There are three types of claims: priority, secured, and unsecured. Priority claims are those granted special status by the bankruptcy law, such as most taxes and the costs of bankruptcy proceeding. (3) Secured claims are those for which the creditor has the right take back certain property (i.e., the collateral) if the debtor does not pay the underlying debt. In contrast to secured claims, unsecured claims are generally those for which the creditor has no special rights to collect against particular property owned by the debtor.
Within 30 days after filing the bankruptcy case, even if the plan has not yet been approved by the court, the debtor must start making plan payments to the trustee. No later than 45 days after the meeting of creditors, the bankruptcy judge must hold a confirmation hearing and decide whether the plan is feasible and meets the standards for confirmation set forth in the Bankruptcy Code. Creditors will receive 28 days’ notice of the hearing and may object to confirmation.
If the court confirms the plan, the chapter 13 trustee will distribute funds received under the plan “as soon as is practicable.” If the court declines to confirm the plan, the debtor may file a modified plan. The debtor may also convert the case to a liquidation case under chapter 7.
A chapter 13 debtor is entitled to a discharge upon completion of all payments under the chapter 13 plan so long as the debtor:
The court will not enter the discharge, however, until it determines, after notice and a hearing, that there is no reason to believe there is any pending proceeding that might give rise to a limitation on the debtor’s homestead exemption.
The discharge releases the debtor from all debts provided for by the plan or disallowed (under section 502), with limited exceptions. Creditors provided for in full or in part under the chapter 13 plan may no longer initiate or continue any legal or other action against the debtor to collect the discharged obligations.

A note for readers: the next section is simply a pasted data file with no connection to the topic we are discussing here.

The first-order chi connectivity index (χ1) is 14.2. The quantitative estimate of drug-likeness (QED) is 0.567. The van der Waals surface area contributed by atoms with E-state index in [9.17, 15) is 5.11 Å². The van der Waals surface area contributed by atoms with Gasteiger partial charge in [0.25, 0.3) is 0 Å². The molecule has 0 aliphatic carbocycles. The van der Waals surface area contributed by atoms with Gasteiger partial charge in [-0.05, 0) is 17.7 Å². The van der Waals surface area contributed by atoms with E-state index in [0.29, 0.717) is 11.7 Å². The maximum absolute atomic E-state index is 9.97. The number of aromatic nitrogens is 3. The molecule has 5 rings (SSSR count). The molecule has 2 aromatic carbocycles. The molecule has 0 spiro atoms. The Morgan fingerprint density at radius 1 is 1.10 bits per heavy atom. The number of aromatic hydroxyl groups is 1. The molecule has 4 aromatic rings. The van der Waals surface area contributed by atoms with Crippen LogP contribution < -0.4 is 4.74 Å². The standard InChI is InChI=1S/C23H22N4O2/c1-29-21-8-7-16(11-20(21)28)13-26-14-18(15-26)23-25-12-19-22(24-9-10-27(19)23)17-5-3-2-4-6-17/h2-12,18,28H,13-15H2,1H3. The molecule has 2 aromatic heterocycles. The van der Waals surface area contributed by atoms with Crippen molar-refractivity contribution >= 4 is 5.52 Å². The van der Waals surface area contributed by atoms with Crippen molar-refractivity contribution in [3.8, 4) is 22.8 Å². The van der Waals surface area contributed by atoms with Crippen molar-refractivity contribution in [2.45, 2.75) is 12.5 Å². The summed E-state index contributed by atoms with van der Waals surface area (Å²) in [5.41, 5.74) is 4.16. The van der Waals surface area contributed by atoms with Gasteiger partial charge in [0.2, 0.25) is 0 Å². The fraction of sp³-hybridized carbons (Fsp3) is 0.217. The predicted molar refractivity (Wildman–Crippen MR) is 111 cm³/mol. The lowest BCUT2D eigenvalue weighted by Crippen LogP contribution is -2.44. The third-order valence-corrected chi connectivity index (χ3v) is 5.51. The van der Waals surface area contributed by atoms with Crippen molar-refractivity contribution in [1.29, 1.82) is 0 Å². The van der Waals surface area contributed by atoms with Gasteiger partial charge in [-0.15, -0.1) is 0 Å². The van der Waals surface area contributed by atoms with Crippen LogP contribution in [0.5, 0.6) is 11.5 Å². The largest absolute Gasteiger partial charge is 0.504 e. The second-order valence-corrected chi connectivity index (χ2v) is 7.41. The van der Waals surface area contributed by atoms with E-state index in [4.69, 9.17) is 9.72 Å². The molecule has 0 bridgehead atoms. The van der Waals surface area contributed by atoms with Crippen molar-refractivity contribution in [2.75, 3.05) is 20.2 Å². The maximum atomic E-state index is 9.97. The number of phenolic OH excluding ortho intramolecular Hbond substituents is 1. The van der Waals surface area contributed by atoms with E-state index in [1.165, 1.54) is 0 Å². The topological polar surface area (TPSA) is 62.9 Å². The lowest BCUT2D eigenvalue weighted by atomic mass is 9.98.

Debts not discharged in chapter 13 include certain long term obligations (such as a home mortgage), debts for alimony or child support, certain taxes, debts for most government funded or guaranteed educational loans or benefit overpayments, debts arising from death or personal injury caused by driving while intoxicated or under the influence of drugs, and debts for restitution or a criminal fine included in a sentence on the debtor’s conviction of a crime. To the extent that they are not fully paid under the chapter 13 plan, the debtor will still be responsible for these debts after the bankruptcy case has concluded.
The bankruptcy law regarding the scope of the chapter 13 discharge is complex and has recently undergone major changes. Therefore, debtors should consult competent legal counsel such as the Law Office of Stephen H. Swift, P.C. prior to filing regarding the scope of the chapter 13 discharge.
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The steps you take now can affect your life in many ways for years to come. An attorney at our firm can review your situation and help you decide whether a Chapter 7 bankruptcy or a filing under Chapter13 is right for you. The Law Office of Stephen H. Swift, P.C. is knowledgeable regarding Colorado bankruptcy laws and what can and cannot be done in cases like yours.
We can handle all aspects of your bankruptcy, from start to finish. You can then start rebuilding your credit rating and finances on a more secure basis.